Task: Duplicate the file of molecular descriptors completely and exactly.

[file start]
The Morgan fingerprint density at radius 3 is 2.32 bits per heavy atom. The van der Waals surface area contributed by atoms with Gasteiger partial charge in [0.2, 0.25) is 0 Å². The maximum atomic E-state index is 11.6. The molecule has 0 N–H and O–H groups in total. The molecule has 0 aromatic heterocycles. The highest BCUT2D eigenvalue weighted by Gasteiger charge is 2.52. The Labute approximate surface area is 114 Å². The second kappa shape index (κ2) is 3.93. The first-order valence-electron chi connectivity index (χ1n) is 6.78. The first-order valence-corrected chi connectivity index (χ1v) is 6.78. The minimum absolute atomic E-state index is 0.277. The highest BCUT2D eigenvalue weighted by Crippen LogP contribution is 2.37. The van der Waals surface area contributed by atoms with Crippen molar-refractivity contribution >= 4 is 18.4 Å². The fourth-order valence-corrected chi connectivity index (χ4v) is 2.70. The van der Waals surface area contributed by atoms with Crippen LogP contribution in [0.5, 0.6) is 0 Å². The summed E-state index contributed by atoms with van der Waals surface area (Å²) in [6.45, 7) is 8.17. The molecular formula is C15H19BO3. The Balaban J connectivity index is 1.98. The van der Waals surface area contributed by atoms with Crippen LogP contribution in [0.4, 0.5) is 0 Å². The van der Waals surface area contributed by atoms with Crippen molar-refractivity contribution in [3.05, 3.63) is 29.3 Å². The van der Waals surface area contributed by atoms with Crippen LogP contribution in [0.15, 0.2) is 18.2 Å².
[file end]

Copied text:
The Morgan fingerprint density at radius 3 is 2.32 bits per heavy atom. The van der Waals surface area contributed by atoms with Gasteiger partial charge in [0.2, 0.25) is 0 Å². The maximum atomic E-state index is 11.6. The molecule has 0 N–H and O–H groups in total. The molecule has 0 aromatic heterocycles. The highest BCUT2D eigenvalue weighted by Gasteiger charge is 2.52. The Labute approximate surface area is 114 Å². The second kappa shape index (κ2) is 3.93. The first-order valence-electron chi connectivity index (χ1n) is 6.78. The first-order valence-corrected chi connectivity index (χ1v) is 6.78. The minimum absolute atomic E-state index is 0.277. The highest BCUT2D eigenvalue weighted by Crippen LogP contribution is 2.37. The van der Waals surface area contributed by atoms with Crippen molar-refractivity contribution >= 4 is 18.4 Å². The fourth-order valence-corrected chi connectivity index (χ4v) is 2.70. The van der Waals surface area contributed by atoms with Crippen LogP contribution in [0.5, 0.6) is 0 Å². The summed E-state index contributed by atoms with van der Waals surface area (Å²) in [6.45, 7) is 8.17. The molecular formula is C15H19BO3. The Balaban J connectivity index is 1.98. The van der Waals surface area contributed by atoms with Crippen LogP contribution in [0.4, 0.5) is 0 Å². The van der Waals surface area contributed by atoms with Crippen molar-refractivity contribution in [3.05, 3.63) is 29.3 Å². The van der Waals surface area contributed by atoms with Crippen LogP contribution in [0.15, 0.2) is 18.2 Å².